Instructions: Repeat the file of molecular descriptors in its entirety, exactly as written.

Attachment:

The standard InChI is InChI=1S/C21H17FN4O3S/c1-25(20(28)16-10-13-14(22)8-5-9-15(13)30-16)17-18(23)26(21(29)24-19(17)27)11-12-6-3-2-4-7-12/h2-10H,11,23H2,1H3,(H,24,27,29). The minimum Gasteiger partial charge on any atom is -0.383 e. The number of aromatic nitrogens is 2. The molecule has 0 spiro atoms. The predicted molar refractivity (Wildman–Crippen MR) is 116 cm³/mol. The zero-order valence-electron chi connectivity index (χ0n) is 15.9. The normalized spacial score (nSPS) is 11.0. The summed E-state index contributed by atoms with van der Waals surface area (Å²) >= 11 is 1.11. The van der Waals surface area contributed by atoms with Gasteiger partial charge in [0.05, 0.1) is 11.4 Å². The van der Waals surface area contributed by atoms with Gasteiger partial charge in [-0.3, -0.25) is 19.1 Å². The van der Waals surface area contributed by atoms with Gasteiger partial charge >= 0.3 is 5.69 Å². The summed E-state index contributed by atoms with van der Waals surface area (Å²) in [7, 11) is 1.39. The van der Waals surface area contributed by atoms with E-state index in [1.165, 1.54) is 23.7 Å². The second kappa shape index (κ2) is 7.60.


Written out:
The standard InChI is InChI=1S/C21H17FN4O3S/c1-25(20(28)16-10-13-14(22)8-5-9-15(13)30-16)17-18(23)26(21(29)24-19(17)27)11-12-6-3-2-4-7-12/h2-10H,11,23H2,1H3,(H,24,27,29). The minimum Gasteiger partial charge on any atom is -0.383 e. The number of aromatic nitrogens is 2. The molecule has 0 spiro atoms. The predicted molar refractivity (Wildman–Crippen MR) is 116 cm³/mol. The zero-order valence-electron chi connectivity index (χ0n) is 15.9. The normalized spacial score (nSPS) is 11.0. The summed E-state index contributed by atoms with van der Waals surface area (Å²) >= 11 is 1.11. The van der Waals surface area contributed by atoms with Gasteiger partial charge in [0.05, 0.1) is 11.4 Å². The van der Waals surface area contributed by atoms with Gasteiger partial charge in [-0.3, -0.25) is 19.1 Å². The van der Waals surface area contributed by atoms with Gasteiger partial charge >= 0.3 is 5.69 Å². The summed E-state index contributed by atoms with van der Waals surface area (Å²) in [7, 11) is 1.39. The van der Waals surface area contributed by atoms with E-state index in [1.165, 1.54) is 23.7 Å². The second kappa shape index (κ2) is 7.60.